BK Micro Car Collection BK GROUP - Helsinki
A 3-wheeled Ricksaw was also available

Cezeta 175 - 1960

The Čezeta was originally a motor scooter manufactured

from 1957 to 1964 in what was then Czechoslovakia, (now

the Czech Republic), by the Česká Zbrojovka Strakonice

(ČZ) company, which manufactured motorcycles from

1935 to 1997. Production resumed in 2013 with the

introduction of a new hand-built electric version Type

506.

Types 501, 502 and 505

The    original    design    of    the    Čezeta    is    unique    amongst    scooters.    It    is    unusually    long    for    a two-wheeled   vehicle   at   2   metres   and   has   a   distinctive   torpedo-shaped   body   with   a   long   seat that   lifted   to   reveal   a   substantial   luggage   compartment,   using   space   that   in   most   scooters   is occupied   by   the   fuel   tank.   The   front   mudguard   is   fixed   to   the   body   and   fully   streamlined   into the   leg   shields.   The   fuel   tank   is   positioned   above   the   front   wheel,   with   the   headlight   fitted   into a   recess   and   a   luggage   rack   on   the   flat   top   surface.   It   was   a   common   joke   amongst   Čezeta   riders that   the   exposed   front   tank   with   built-in   headlight   formed   an   explosive   warhead   and   detonator for   the   torpedo,   though   in   practice   the   Čezetas   proved   no   more   likely   to   catch   fire   than   any other motor scooter, even in serious collisions. The   scooter   was   driven   by   the   175cc   ČZ   two-stroke   single-cylinder   motorcycle   engine,   giving   a top   speed   of   55   mph   and   economy   of   3.2   litres/100km.   The   engine   was   modified   for   the enclosed   scooter   by   having   a   drive   pulley   on   the   crankshaft   driving   a   fan   by   means   of   a   Vee   belt. There were four foot-operated gears. The   original   petrol   versions   were   given   type   numbers   that   indicate   their   features.   The   first production   started   with   Type   501,   then   with   advancements   like   a   starter   motor   a   type   502   was later   released.   The   501   model,   built   from   1957   to   1959,   had   the   rear   wheel   supported   on   one side   only   and   suspended   by   a   rubber   block.   The   later   502   model   had   a   full   fork   with   motorcycle shock   absorbers.   These   types   contain   sub-types   to   further   indicate   their   features,   for   example type   502/00   is   a   12V   model   with   electric   starter,   and   a   type   502/01   is   a   6V   model   with   foot- crank starting. A   three-wheeled   utility   version,   the   type   505   (or   'rickshaw'),   was   built   starting   in   1960.   This vehicle used mechanical components and front bodywork from the 502. A   popular   sidecar   was   also   produced,   though   in   limited   numbers   -   approximately   900   in   total   -   by Drupol   in   Stiřín   near   Prague. This   was   sold   as   the   'Druzeta',   the   name   coming   as   a   combination   of the two companies names.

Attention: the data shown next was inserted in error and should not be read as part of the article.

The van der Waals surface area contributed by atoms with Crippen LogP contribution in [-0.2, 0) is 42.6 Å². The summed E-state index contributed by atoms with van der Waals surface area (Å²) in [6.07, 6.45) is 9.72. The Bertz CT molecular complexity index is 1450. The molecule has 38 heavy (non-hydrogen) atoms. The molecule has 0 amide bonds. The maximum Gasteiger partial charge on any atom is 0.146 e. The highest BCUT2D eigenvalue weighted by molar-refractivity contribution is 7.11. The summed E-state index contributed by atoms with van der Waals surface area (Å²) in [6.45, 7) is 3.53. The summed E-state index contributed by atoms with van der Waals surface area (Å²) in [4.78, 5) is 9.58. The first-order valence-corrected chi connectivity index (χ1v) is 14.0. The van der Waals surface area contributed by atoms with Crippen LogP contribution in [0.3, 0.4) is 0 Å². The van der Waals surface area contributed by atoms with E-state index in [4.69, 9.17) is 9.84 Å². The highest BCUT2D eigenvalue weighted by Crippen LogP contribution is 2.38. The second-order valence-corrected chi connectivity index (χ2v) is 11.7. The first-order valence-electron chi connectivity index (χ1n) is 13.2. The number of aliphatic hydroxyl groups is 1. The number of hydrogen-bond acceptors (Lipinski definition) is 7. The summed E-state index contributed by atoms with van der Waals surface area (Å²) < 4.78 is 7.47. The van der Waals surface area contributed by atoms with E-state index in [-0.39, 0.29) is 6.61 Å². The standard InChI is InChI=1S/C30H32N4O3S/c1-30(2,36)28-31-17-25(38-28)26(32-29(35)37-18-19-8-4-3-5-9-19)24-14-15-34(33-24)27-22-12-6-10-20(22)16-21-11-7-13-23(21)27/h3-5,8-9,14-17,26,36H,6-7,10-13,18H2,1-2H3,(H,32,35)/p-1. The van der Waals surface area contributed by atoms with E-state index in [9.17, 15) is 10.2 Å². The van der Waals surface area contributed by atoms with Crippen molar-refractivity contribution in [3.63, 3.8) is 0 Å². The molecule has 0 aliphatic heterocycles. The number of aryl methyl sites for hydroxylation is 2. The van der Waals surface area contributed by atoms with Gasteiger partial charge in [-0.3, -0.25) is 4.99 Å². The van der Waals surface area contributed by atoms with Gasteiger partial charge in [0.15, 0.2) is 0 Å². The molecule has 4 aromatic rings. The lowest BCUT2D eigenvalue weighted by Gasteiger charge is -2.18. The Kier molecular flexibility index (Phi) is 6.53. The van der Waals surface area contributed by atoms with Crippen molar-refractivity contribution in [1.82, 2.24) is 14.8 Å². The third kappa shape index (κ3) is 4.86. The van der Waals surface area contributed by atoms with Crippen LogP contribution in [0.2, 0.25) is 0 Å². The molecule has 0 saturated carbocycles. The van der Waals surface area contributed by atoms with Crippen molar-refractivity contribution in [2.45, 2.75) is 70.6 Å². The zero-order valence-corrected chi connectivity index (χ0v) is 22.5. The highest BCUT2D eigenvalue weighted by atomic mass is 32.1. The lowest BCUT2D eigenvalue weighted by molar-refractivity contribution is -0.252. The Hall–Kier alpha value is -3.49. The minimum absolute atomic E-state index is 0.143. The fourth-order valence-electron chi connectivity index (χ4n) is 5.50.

Type 506

In   2012,   a   new   prototype   Čezeta   type   506   was   made.   This   new   scooter   uses   electric   power   in   a rear   hub   motor   and   is   powered   by   a   large   bank   of   lithium-ion   cells   to   make   a   high-performance touring   scooter. A   new   Czech   company   was   registered   for   the   project   (čezeta   motors   s.r.o.),   and the   čezeta   trademarks   are   licensed   to   this   company.   Production   of   the   new   type   506   started   in June 2013, nearly exactly 50 years after production of the petrol versions had stopped.

N-Zeta

In   New   Zealand,   during   the   1960s   a   local   company,   JNZ   Manufacturing   Ltd   assembled   the 'Čezeta'   under   the   name   'N-Zeta'.   It   was   fitted   with   a   larger,   200cc   two   stroke   motor.   New Zealand    production    was    from    1958    or    1959    to    perhaps    1964.    The    point    of    New    Zealand production   was   that   high   import   duties   were   placed   on   imported   motor   vehicles.   New   Zealand assembly   reduced   the   imported   cost   and   hence   the   duty.   Further,   New   Zealand   manufacture   of components   further   reduced   the   duty.   The   JNZ   Man   Ltd   apparently   achieved   50%   New   Zealand manufacture   by   value,   with   tyres,   seat,   trim,   lights,   controls   etc.   The   501   model   is   identified visually   by   a   center   skirt   horn   and   dual   exhausts.   It   produced   8   bhp   and   could   go   50   mph.   The 502   model   is   identified   visually   by   no   center   skirt   horn   and   a   single   exhaust.   Output   was   9.5 bhp,   and   top   speed   was   59mph. The   502   was   available   with   electric   start.   Most   mechanical   parts were common with Jawa/CZs motorcycle range, except for the frame and wheels.

1960

Engine 174 cc 2-stroke
Photos mainly by Matti Kreivilä. Historical facts and technical details of the vehicles provided by Wikipedia. Movies YouTube.